Growing up, basketball was always my first love. I always saw myself growing up to play college basketball, winning a national championship, and eventually making it to the NBA. Flash forward a couple years to high school, and my 5’8-135 pound frame didn’t exactly show a promising future in the sport. Luckily, at that same exact time I was just finding a greater love for the game of golf, and starting to bloom in a sport I never took so seriously. I never paid much attention to golf, as I always saw myself being a basketball player. But as I saw my basketball career past high school coming to a close, I found similarities between the sport I first fell in love with, and golf, that really helped me excel in the game moving forward.
Since playing basketball at a young age, I found that the competitiveness of the game has helped me more in golf than anything else. You can draw back on a lot of comparisons to different sports and how they might help you excel in one another. Although basketball is a reactionary sport, and golf requires a little more thinking, I found that I was able to apply some of the basic competitive instincts that I used in basketball to golf. I wasn’t always the best basketball player growing up and I had to work really hard to get ahead of others around me. My Father, who played college basketball, instilled a great work ethic in me from a young age. I wasn’t blessed with great skills or an outstanding athletic ability, but I understood how to outwork others and had an understanding for the game that helped me see things differently than most my opponents. One thing my Father always tried to tell me was, “hard work beats talent when talent doesn’t work hard.” Whether it was basketball or golf, I always felt that if I could out work others around me, then I would in return not only be a better player, but be better prepared for any situation come game time.
With golf, it was always different with me, as I tended to see things in a different way than most others did. I was never the most accurate player from tee to green, and seemingly always found myself scrambling to save my rounds. One of my most memorable rounds of high school, was a round where I shot 1-over par 73, and ended up winning the tournament. That day I accounted for 4 greens in regulation, 3 of which I birdied, and recorded 22 total putts for the round. Like I said, I wasn’t the most accurate player growing up, but I was a grinder, and I understood what it took to get the ball in the hole even when I didn’t have my best stuff.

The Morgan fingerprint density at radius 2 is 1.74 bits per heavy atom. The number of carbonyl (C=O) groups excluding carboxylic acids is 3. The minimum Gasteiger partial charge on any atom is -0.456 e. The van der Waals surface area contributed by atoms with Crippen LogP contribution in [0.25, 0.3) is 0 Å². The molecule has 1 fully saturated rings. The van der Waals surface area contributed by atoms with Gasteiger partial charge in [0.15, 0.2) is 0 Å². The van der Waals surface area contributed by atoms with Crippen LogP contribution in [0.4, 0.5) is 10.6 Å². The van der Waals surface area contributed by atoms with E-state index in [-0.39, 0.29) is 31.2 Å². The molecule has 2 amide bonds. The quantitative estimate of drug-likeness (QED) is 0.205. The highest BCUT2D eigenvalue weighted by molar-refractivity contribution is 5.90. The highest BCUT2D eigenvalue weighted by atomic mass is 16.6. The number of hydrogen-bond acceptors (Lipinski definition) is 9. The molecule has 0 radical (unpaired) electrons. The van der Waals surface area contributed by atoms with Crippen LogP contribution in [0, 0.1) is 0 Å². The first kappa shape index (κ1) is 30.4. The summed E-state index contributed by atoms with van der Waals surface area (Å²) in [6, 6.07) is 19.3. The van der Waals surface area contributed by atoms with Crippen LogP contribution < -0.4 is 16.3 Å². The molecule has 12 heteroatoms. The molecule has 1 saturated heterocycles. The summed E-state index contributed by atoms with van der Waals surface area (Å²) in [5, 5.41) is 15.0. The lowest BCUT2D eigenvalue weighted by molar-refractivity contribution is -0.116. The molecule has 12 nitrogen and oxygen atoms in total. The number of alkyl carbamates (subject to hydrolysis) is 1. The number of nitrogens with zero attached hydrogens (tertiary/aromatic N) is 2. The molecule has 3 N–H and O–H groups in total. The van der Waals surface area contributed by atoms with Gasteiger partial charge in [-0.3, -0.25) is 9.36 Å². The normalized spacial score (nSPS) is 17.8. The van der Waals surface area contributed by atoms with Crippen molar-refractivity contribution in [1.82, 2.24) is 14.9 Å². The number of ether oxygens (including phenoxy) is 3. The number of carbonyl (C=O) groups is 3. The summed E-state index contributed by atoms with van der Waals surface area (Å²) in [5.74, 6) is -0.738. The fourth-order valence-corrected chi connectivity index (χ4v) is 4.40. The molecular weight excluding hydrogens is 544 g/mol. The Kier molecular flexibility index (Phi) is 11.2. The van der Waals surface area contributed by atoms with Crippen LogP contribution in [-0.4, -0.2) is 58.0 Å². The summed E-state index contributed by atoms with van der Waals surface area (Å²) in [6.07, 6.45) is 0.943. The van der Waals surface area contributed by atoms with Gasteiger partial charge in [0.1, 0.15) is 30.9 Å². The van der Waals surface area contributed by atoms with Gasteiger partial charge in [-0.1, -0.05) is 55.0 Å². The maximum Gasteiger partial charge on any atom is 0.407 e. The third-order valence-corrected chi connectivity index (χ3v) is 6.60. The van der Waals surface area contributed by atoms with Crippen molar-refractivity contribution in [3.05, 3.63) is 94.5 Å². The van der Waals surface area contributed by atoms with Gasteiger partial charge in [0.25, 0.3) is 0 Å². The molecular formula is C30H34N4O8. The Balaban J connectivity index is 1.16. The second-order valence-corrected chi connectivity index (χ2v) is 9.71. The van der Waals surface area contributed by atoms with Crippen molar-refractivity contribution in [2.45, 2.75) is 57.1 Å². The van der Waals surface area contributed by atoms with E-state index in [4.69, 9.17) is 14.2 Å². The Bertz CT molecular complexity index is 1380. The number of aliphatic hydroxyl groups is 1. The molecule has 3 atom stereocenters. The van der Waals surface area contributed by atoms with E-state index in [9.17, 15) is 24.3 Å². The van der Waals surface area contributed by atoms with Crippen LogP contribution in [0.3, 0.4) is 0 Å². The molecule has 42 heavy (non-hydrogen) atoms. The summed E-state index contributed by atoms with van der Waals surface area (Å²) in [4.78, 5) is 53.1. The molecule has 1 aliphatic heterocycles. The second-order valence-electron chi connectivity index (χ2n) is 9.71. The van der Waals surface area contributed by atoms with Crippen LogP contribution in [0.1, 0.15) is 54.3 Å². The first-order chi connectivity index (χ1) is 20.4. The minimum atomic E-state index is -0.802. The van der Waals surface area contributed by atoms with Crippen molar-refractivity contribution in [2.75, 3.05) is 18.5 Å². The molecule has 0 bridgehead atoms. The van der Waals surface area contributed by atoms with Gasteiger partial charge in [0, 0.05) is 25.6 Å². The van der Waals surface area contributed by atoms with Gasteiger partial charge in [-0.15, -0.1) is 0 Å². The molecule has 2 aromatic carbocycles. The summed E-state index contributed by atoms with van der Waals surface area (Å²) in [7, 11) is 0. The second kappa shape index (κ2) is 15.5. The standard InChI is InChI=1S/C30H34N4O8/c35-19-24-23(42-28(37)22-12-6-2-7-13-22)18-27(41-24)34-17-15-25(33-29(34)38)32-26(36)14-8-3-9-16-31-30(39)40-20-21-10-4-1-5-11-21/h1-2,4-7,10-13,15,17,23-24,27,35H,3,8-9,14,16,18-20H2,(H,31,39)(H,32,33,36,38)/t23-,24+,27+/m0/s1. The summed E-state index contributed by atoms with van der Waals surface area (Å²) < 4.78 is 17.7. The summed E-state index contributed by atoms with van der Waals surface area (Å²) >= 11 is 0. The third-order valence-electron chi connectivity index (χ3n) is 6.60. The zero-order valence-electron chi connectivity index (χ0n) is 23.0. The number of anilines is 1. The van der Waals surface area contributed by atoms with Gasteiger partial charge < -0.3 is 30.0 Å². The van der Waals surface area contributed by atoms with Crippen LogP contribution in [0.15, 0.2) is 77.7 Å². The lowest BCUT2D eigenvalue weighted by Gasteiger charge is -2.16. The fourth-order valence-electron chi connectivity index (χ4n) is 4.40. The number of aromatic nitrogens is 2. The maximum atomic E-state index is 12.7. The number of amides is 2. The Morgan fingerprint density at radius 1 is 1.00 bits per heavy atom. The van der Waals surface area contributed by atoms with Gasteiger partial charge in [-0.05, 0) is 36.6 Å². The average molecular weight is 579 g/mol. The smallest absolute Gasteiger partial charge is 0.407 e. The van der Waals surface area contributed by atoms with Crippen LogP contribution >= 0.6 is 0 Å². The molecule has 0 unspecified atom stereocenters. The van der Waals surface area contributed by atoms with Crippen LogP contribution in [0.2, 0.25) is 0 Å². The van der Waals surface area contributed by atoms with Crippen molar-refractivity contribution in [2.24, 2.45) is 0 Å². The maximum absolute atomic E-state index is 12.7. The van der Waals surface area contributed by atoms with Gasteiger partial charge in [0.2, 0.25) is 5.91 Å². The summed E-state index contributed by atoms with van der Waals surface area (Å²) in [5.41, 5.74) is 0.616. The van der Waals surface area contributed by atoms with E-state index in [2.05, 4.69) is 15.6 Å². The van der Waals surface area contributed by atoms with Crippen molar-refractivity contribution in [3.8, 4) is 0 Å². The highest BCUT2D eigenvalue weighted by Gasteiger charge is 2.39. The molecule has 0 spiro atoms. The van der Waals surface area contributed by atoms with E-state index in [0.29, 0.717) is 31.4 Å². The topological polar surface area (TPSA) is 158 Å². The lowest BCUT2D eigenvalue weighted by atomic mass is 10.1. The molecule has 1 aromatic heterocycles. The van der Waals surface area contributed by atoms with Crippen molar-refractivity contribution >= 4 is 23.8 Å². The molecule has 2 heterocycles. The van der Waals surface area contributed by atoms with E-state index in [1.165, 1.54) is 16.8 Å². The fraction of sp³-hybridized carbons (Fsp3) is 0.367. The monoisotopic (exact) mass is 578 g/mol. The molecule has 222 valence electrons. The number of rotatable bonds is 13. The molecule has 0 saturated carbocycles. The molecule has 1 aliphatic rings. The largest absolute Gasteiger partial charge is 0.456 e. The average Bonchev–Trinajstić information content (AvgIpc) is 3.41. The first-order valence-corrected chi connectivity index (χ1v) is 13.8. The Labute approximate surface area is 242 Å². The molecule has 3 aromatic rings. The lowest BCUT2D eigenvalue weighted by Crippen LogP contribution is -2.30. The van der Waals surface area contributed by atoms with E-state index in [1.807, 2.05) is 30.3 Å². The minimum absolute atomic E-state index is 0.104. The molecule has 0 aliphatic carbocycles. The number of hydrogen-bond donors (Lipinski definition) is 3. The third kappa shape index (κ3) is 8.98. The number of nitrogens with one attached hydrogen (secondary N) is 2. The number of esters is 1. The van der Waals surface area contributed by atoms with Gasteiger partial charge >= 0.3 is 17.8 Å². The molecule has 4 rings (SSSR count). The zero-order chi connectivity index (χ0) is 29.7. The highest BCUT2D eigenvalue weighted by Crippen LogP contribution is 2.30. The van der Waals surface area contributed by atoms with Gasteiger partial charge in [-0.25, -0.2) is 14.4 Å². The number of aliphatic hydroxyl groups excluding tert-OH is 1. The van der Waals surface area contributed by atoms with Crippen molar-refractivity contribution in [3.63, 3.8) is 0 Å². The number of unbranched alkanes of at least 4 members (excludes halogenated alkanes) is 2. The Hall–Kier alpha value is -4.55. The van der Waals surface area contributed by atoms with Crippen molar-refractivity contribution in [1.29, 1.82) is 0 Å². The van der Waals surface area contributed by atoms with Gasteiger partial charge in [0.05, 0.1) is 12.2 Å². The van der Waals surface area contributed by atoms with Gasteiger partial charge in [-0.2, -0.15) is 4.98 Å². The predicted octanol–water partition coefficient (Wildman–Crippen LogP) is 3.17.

I always looked at my short game as my defense. I looked at driving and iron play as my offense, because I saw those shots as the ones that set you up to score. Your short game is going to save you on days that your offense just isn’t there, like playing defense would in basketball. Not every round are you going to have your A game on offense, but like a great scorer in basketball, you are going to find ways to get it done even when you don’t have your best stuff, and that’s where your short game comes in. People always say defense wins championships, and in golf, more than other sports, I believe that to be 100% true. If you look at your short game as your “defense”, you will understand its importance to saving strokes on your round, as well as being consistent and competing with par on a routine basis. People often forget that 3 foot putt you didn’t take seriously and missed counts just the same as the 300 yard drive you hit right down the middle of the fairway.
Now a days kids tend to play 1 sport growing up more than ever. I didn’t grow up in a big city where you had to pick and choose what sports you’d play, but I always look back to my younger days and adolescent years, and think about how lucky I was to be able to play and compete in so many different sports. I truly believe that gaining that competitive edge in different arenas helped me not only grow as an athlete, but to also gain the self-discipline and mental toughness to push myself past opponents. In golf you learn your greatest opponent is not standing next to you on the tee box, but is yourself. Having a competitive edge isn’t just about being competitive with other people, but being competitive with yourself and not letting that little voice inside your head win. Basketball taught me to push past my limits and that I could beat a better team, make a crucial free throw in crunch time, and do that down-and-back in under 11 seconds. I still feel that with all I’ve done in the game of golf, I still wouldn’t be half the player I am today without the game of basketball teaching me the mental toughness and discipline I needed to be successful.